Angle Bisector

Angle bisector in geometry refers to a line that splits an angle into two equal angles. Depending on the inclination between the two arms, an angle may be acute (less than 90-degrees, say 60-degree angle), obtuse (more than 90-degrees) or right angle (exactly 90-degrees).

Constructing angles is an important part of geometry as this knowledge is extended for construction of other geometric figures as well, primarily the triangles. A number of angles can be constructed simply by bisecting some common angles.

What is an Angle Bisector?

Definition: Also known as the bisector of an angle, it is a line that divides an angle into two equal parts. Every angle has an angle bisector. It is also the line of symmetry between the two arms of an angle, the construction of which enables you to construct smaller angles. Say you are required to construct a 30° angle. This can be performed by creating a 60° angle and then bisect it. Similarly, 90-degree, 45-degree, 15-degree and other angles are constructed using this concept.

How to Construct an Angle Bisector?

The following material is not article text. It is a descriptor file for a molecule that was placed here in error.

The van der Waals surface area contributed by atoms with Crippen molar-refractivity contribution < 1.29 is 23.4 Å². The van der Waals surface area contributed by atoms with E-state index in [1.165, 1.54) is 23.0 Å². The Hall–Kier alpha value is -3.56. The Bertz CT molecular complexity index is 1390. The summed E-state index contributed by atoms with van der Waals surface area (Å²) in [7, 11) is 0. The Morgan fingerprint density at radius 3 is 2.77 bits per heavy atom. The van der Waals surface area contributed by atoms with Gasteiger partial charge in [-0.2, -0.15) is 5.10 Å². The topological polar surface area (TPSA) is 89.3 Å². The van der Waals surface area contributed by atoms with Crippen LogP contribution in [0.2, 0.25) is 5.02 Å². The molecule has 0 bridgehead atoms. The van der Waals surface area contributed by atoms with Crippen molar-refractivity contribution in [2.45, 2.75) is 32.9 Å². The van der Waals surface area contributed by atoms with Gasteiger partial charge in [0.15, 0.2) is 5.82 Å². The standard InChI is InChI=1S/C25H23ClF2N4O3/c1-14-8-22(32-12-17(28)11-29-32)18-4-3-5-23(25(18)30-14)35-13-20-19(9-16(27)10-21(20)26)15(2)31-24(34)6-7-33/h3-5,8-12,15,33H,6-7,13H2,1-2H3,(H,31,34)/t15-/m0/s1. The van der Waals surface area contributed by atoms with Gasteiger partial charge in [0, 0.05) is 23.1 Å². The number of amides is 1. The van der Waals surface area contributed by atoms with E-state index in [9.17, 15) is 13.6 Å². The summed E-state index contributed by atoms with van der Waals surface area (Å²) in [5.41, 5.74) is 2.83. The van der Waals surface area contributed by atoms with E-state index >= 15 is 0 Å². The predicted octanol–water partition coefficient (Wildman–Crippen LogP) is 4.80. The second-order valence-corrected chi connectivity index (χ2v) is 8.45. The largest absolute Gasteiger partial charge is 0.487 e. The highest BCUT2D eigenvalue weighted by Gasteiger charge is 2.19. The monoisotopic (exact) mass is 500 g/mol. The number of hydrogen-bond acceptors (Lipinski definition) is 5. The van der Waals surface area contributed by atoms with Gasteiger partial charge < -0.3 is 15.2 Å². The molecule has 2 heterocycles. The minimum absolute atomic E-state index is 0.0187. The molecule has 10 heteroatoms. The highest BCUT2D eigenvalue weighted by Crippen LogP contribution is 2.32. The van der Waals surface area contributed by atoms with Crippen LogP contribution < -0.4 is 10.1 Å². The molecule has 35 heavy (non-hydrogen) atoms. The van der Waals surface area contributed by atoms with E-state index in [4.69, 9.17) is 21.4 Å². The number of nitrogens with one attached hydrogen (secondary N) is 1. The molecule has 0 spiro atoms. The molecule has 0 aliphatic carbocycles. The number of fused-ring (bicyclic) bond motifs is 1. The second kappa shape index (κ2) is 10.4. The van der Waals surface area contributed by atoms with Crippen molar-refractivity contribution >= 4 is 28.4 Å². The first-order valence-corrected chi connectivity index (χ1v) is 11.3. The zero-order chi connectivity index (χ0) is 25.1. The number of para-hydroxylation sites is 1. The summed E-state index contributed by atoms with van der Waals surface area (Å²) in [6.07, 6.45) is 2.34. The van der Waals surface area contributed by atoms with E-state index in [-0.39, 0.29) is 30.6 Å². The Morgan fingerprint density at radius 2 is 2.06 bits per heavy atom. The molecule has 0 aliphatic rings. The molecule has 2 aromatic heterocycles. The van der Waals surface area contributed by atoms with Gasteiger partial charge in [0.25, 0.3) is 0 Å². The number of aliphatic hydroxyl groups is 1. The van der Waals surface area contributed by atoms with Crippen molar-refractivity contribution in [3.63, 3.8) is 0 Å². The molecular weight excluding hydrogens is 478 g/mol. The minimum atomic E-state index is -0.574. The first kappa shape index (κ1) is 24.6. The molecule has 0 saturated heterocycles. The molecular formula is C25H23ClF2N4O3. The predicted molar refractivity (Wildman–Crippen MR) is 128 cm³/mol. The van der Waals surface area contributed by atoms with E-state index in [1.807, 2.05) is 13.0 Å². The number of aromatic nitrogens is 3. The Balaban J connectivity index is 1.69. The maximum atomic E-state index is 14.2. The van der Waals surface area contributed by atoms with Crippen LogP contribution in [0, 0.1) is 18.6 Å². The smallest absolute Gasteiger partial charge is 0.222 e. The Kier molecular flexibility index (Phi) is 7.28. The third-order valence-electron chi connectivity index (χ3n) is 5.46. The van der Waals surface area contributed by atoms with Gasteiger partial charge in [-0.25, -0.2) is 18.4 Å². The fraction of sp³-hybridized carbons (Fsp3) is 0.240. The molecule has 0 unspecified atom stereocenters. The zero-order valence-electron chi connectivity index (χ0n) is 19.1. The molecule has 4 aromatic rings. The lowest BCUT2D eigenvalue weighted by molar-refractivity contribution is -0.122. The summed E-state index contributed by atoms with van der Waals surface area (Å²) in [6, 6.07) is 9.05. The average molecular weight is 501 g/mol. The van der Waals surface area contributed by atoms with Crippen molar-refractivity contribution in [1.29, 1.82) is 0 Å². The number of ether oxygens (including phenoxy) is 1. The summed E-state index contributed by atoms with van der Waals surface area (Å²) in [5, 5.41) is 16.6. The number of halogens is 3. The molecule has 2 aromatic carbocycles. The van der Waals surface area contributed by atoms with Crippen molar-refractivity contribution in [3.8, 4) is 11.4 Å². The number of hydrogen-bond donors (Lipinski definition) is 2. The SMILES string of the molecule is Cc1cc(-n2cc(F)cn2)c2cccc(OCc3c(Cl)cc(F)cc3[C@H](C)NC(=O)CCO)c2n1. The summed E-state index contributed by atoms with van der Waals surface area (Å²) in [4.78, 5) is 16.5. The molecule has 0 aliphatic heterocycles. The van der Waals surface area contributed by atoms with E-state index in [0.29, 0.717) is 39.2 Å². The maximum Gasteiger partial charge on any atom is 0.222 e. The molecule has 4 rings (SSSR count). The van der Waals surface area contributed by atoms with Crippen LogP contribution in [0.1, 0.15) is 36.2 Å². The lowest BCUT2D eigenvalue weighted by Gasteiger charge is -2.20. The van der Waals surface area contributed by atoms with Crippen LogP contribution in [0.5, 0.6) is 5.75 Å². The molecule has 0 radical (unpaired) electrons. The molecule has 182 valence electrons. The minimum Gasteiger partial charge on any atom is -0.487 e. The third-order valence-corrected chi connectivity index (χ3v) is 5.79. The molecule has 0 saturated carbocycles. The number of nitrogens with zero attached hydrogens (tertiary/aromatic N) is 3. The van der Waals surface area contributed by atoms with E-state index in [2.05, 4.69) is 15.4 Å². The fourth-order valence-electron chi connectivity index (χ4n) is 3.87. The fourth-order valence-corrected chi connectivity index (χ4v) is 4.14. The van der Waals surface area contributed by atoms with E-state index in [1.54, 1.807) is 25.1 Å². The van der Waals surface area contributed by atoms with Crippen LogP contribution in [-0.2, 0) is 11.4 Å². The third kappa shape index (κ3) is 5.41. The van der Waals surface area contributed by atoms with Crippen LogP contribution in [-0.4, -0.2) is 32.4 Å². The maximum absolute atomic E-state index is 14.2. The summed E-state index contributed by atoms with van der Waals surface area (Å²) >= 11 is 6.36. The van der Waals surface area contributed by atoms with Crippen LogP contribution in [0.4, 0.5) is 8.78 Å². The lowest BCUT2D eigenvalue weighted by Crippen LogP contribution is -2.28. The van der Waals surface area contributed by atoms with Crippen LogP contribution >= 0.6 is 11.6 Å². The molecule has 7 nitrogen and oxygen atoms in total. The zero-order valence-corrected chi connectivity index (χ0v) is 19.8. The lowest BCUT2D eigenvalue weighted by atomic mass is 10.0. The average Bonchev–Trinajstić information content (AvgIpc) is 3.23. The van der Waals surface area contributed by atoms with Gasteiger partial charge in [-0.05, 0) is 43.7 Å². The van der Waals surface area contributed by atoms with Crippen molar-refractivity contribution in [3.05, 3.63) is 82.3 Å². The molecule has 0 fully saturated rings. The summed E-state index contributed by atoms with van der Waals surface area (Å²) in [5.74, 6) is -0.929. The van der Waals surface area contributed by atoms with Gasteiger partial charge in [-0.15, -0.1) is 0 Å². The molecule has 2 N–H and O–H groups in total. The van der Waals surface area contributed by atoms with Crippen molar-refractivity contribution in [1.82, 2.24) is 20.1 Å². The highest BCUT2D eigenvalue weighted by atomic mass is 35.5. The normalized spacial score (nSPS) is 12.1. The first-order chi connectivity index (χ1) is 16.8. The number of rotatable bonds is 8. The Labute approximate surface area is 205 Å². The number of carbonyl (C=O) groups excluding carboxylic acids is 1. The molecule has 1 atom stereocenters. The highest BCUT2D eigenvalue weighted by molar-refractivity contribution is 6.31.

You require a ruler and a compass to construct angles and their bisectors. Given a known or unknown ∠PQR, the steps to construct its angle bisector are:

  • Step 1: Place the compass pointer at Q and make an arc that cuts the two arms of the angle at two different points.

  • Step 2: From the point where the first arc cut the arm QP, make another arc towards the interior of the angle.

  • Step 3: Without changing the radius on the compass, repeat step 2 from the point where the first arc cut QR.

  • Step 4: Using a ruler, draw a line from Q to the point where the arcs intersect.

The line that was drawn through Q represents the angle bisector of the ∠PQR.

Note: If an angle bisector bisects a line segment at 90°, it is known as perpendicular bisector of that line.